As we know going into Wednesday's match against Tigres, Real Salt Lake is assuming a very distinct underdog position.
But being an underdog is something that Real Salt Lake's core can strongly relate to. They were an underdog in the famous 2010-11 CCL run, and that took the team all the way to the final. They were an underdog in the 2009 MLS Cup, but they won that.
With all that in mind, if Real Salt Lake is to be an underdog and successful, players will need to step up. We've picked three players who, if they stepped up, could make the difference in the match.
Let's be clear about this one from the outset: Movsisyan didn't have the most stellar of preseasons. He didn't exactly score a boatload of goals, and he struggled at times to really gel with the team.
That makes it even more important that Movsisyan steps up. While we're all busy talking about Tigres' Andre-Pierre Gignac, we have on our side a potent goalscorer.
That's not to pretend that Movsisyan and Gignac are contemporaries at this point — they might be, and that would be awfully exciting, but it's simply not the case right now.
If Movsisyan can go three or more consecutive games with goals in the first half of the season, we can start to have that conversation — but that's something that necessarily has to happen after this match opening the season.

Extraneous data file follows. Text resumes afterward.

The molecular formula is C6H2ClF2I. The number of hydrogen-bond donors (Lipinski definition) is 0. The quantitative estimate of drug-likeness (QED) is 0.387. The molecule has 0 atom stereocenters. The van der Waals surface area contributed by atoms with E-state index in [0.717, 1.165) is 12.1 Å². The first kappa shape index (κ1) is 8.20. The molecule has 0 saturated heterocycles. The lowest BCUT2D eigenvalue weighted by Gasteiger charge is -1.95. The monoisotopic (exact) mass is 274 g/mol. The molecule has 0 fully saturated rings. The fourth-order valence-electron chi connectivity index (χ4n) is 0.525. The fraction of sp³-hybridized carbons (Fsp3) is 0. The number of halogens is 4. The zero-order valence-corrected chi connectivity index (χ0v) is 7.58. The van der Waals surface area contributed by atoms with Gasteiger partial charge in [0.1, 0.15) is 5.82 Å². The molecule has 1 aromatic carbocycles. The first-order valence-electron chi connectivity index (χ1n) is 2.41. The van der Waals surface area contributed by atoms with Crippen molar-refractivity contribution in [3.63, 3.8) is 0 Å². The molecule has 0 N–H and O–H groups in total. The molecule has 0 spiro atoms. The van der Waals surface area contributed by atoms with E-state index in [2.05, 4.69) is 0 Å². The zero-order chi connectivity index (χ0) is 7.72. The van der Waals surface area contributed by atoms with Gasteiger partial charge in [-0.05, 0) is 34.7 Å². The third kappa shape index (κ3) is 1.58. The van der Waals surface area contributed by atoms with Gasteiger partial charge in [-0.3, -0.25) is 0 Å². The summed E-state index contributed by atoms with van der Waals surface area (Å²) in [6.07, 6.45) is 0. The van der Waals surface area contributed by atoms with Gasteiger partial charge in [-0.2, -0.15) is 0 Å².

Remember 2014 Joao Plata, the goalscoring forward who put up 13 goals in 26 matches? That scoring rate was unusually good, and it's still on the Ecuadorian to show it wasn't a blip. While he won't score at the same clip if he's on the flank (unless he does, in which case, I'll quite gladly eat my hat), he does still have that raw goalscoring magic tucked away in his boots.
The big question: Is he ready to get out and make a difference? Has he put the disappointment of 2015 past him? And can he start to look again like the player that earned a $1 million-plus investment on the back of a tremendous season?
Tigres are likely to focus on someone like Javier Morales, but if Plata can assume some of the creative responsibility, a multi-pronged attacking approach becomes more feasible. While he wouldn't change the game on his own like this, the tactical flexibility he would provide could make things much more difficult for an attack-heavy Tigres team.
In the past year, Jamison Olave hasn't really looked like his old self. That's just as well, because he's genuinely not his old self — and he can be better for it. He's another player who's struggled, but if he gets his head screwed on straight, defends thoughtfully, and brings complete concentration to the match, he could be a player to make a difference.
If this seems like a big 'if', that's because it's something we haven't seen enough of from Olave since he returned to Salt Lake City. There's no better time to turn that around, and there are few better ways to shut out a dangerous player.